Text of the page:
The early church saw the activities of hostile governments and evil powers frustrated as they met together to pray

(Acts 12:1-18). Peter was in prison, and his life was in danger. The church met for prayer.

The swiftness of God’s answers took them by surprise. First, Peter was released from prison by a miracle of God’s intervention. Then the king responsible for persecuting the church — Herod Agrippa — had his rule cut short by sudden death.

The early church discovered God’s will and obtained his guidance as they prayed together.

When the leaders of the church at Antioch needed to know whom they should appoint as missionaries to the Gentile world, they met to pray (Acts 13:1-3).

As they did so, the Holy Spirit told them to set apart Paul and Barnabas for the task. There was no doubt about God’s choice, and the consequences for the kingdom were immense.

Whether it is revival we properly long for, or direction and power in evangelism, or the frustration of Satan’s activities in the world, or the discovery of God’s will concerning leadership in the church — the prayer meeting has an indispensable place in the life of God’s people.

Getting out of the rut

Prayer meetings can admittedly sometimes get into a rut.

That may be one of the reasons many do not attend. Prayer meetings can often fail to be prayer meetings — too much time is spent in Bible exposition, singing, and talking about things for which to pray.

It may sound strange to say that too much time may be given to Bible exposition! The purpose of Bible reading in a prayer meeting, however, is first to turn our thoughts to God and warm our hearts to him, and, secondly, to direct our prayers into his will.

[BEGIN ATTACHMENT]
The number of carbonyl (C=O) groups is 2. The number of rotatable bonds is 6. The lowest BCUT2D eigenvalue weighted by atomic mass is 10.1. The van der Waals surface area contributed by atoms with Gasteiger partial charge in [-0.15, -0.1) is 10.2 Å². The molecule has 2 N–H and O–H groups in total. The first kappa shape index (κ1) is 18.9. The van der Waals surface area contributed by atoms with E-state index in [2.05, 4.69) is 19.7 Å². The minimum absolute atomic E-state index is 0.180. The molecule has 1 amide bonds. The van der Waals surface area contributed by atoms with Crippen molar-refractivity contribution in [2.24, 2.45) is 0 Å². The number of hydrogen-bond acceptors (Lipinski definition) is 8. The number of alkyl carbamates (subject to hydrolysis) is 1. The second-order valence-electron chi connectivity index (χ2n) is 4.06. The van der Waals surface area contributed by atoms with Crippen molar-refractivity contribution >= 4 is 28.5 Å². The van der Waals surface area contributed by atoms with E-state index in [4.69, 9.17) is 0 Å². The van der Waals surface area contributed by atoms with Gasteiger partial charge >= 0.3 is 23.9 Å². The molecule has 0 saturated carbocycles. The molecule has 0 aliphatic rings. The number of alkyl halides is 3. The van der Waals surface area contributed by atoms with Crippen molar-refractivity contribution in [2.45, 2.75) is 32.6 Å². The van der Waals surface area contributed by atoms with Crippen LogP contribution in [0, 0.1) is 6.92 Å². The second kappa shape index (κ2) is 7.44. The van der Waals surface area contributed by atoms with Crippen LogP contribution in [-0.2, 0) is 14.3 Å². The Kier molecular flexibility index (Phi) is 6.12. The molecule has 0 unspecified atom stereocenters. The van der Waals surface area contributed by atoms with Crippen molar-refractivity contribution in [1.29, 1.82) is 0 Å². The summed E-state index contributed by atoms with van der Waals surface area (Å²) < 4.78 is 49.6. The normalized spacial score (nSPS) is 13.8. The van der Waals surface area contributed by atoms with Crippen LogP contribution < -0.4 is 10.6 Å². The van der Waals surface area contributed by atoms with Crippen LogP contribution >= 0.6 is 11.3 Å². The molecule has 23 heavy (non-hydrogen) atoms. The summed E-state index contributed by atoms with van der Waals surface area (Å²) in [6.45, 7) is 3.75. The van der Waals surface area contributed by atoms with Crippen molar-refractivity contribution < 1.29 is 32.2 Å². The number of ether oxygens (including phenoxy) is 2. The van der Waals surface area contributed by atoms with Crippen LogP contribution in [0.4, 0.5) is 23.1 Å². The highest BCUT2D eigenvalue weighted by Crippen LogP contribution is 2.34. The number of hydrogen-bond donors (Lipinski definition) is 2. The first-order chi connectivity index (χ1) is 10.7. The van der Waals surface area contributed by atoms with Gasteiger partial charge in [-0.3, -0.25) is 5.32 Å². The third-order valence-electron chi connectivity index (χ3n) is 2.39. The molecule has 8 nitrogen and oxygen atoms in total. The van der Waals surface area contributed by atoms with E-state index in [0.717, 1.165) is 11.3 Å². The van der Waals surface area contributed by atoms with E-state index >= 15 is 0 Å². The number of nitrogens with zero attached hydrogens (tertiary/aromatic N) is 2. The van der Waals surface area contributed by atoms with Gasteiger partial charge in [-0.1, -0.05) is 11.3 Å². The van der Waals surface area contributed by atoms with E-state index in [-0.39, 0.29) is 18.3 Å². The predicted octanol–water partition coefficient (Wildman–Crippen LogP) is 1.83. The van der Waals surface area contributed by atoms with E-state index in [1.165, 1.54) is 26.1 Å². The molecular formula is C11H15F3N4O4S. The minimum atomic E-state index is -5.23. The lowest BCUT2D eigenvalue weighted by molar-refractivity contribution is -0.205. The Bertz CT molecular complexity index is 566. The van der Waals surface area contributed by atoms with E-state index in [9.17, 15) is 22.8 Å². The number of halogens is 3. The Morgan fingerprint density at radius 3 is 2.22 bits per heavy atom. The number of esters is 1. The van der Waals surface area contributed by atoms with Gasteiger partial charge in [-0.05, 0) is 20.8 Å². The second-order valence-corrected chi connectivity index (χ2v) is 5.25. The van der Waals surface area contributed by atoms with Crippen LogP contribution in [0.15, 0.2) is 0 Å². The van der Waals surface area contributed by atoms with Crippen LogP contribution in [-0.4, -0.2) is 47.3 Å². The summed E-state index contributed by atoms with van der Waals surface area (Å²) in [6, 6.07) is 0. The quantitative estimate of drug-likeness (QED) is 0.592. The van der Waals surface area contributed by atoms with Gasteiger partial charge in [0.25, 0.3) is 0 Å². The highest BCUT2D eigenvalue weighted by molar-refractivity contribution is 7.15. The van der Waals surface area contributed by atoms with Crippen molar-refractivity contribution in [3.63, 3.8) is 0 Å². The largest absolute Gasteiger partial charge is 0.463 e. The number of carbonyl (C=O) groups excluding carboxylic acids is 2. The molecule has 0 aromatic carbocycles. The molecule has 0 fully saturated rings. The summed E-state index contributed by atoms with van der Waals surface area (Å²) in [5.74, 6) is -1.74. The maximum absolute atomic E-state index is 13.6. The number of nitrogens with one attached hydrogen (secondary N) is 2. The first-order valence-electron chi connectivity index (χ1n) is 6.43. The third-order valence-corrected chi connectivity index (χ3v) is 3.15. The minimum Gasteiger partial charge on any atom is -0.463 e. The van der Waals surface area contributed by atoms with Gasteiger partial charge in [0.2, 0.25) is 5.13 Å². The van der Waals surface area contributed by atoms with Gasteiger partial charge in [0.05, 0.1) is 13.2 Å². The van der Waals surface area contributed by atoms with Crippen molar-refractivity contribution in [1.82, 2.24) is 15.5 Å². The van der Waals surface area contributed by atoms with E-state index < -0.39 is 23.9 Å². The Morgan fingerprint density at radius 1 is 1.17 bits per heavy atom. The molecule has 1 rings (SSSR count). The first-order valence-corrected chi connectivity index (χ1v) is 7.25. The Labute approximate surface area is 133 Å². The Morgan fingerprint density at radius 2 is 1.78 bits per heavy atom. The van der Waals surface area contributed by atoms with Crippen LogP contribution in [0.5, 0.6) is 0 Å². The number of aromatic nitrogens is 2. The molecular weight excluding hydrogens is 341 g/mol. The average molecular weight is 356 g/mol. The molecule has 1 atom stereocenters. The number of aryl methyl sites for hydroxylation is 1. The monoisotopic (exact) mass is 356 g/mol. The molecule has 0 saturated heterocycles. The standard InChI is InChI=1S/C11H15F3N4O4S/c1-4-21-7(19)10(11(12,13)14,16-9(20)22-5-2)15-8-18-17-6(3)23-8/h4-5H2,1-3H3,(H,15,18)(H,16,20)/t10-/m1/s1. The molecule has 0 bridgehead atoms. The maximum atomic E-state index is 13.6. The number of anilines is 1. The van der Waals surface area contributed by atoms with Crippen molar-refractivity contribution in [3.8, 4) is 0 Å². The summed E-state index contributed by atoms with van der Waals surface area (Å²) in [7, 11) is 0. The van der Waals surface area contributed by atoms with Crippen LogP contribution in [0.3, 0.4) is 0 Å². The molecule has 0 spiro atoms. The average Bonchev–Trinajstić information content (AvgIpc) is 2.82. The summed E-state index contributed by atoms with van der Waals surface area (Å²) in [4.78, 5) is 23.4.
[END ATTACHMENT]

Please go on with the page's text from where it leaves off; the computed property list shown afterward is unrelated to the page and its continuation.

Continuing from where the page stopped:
Few things are more helpful in a prayer meeting than for those participating to respond in prayer to the truths of Scripture. Prayer meetings are at their most effective when guided and directed by God’s Word. But they should not become Bible studies with prayer as an afterthought.


To sing an appropriate hymn or song at a prayer meeting is helpful, especially at the beginning, since it helps us direct our thoughts to God and puts our hearts in tune with him. But thereafter we should concentrate on prayer itself.

Prayer meetings must not become talking shops, where we spend as much time talking about needs as praying for them. Of course, it is important to impart information to aid intelligent prayer — but not so much information that little time remains to seek God’s face.

Would it help if every church, at its business meetings, had an agenda item called, ‘The well-being of the church prayer meeting’ — and ensured that their leaders lead by example?

Derek Prime ministered as a pastor for 30 years in Norwood and then Edinburgh. He is a well-known conference speaker and writer of Christian books.

Rev. Derek J. Prime, M.A., S.Th., born in 1931, was converted to Christ in his early teens. His desire to preach the gospel was encouraged and confirmed soon after that, and he has served two church